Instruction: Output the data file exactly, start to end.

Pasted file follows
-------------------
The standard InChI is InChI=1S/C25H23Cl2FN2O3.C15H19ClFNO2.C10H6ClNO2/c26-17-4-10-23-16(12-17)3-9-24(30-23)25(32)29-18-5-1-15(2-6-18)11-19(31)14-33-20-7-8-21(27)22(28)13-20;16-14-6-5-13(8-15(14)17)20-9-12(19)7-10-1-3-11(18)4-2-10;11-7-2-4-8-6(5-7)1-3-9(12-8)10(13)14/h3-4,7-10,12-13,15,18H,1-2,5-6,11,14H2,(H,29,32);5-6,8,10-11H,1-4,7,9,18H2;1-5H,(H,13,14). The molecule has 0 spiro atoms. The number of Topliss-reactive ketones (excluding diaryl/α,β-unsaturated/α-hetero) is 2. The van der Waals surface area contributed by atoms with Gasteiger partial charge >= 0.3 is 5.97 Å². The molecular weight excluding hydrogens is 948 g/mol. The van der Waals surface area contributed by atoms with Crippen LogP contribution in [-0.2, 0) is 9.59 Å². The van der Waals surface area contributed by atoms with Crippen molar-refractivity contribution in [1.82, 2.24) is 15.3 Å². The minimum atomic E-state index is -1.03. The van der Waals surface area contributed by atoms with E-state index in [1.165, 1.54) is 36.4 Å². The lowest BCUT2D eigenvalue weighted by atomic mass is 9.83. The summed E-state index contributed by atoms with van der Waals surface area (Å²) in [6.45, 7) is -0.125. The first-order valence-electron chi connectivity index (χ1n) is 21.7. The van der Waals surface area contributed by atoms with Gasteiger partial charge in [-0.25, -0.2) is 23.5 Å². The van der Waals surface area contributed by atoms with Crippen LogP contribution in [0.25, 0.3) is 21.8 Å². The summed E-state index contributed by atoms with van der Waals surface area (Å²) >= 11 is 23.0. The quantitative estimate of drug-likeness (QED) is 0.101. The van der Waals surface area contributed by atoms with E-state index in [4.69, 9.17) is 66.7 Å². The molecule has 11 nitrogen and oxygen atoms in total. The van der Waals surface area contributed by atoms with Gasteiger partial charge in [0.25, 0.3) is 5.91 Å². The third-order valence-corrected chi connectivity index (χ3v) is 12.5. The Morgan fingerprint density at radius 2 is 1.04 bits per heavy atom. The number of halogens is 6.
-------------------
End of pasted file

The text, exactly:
The standard InChI is InChI=1S/C25H23Cl2FN2O3.C15H19ClFNO2.C10H6ClNO2/c26-17-4-10-23-16(12-17)3-9-24(30-23)25(32)29-18-5-1-15(2-6-18)11-19(31)14-33-20-7-8-21(27)22(28)13-20;16-14-6-5-13(8-15(14)17)20-9-12(19)7-10-1-3-11(18)4-2-10;11-7-2-4-8-6(5-7)1-3-9(12-8)10(13)14/h3-4,7-10,12-13,15,18H,1-2,5-6,11,14H2,(H,29,32);5-6,8,10-11H,1-4,7,9,18H2;1-5H,(H,13,14). The molecule has 0 spiro atoms. The number of Topliss-reactive ketones (excluding diaryl/α,β-unsaturated/α-hetero) is 2. The van der Waals surface area contributed by atoms with Gasteiger partial charge >= 0.3 is 5.97 Å². The molecular weight excluding hydrogens is 948 g/mol. The van der Waals surface area contributed by atoms with Crippen LogP contribution in [-0.2, 0) is 9.59 Å². The van der Waals surface area contributed by atoms with Crippen molar-refractivity contribution in [1.82, 2.24) is 15.3 Å². The minimum atomic E-state index is -1.03. The van der Waals surface area contributed by atoms with E-state index in [1.165, 1.54) is 36.4 Å². The lowest BCUT2D eigenvalue weighted by atomic mass is 9.83. The summed E-state index contributed by atoms with van der Waals surface area (Å²) in [6.45, 7) is -0.125. The first-order valence-electron chi connectivity index (χ1n) is 21.7. The van der Waals surface area contributed by atoms with Gasteiger partial charge in [-0.25, -0.2) is 23.5 Å². The van der Waals surface area contributed by atoms with Crippen LogP contribution in [0.25, 0.3) is 21.8 Å². The summed E-state index contributed by atoms with van der Waals surface area (Å²) >= 11 is 23.0. The quantitative estimate of drug-likeness (QED) is 0.101. The van der Waals surface area contributed by atoms with E-state index in [4.69, 9.17) is 66.7 Å². The molecule has 11 nitrogen and oxygen atoms in total. The van der Waals surface area contributed by atoms with Gasteiger partial charge in [0.25, 0.3) is 5.91 Å². The third-order valence-corrected chi connectivity index (χ3v) is 12.5. The Morgan fingerprint density at radius 2 is 1.04 bits per heavy atom. The number of halogens is 6.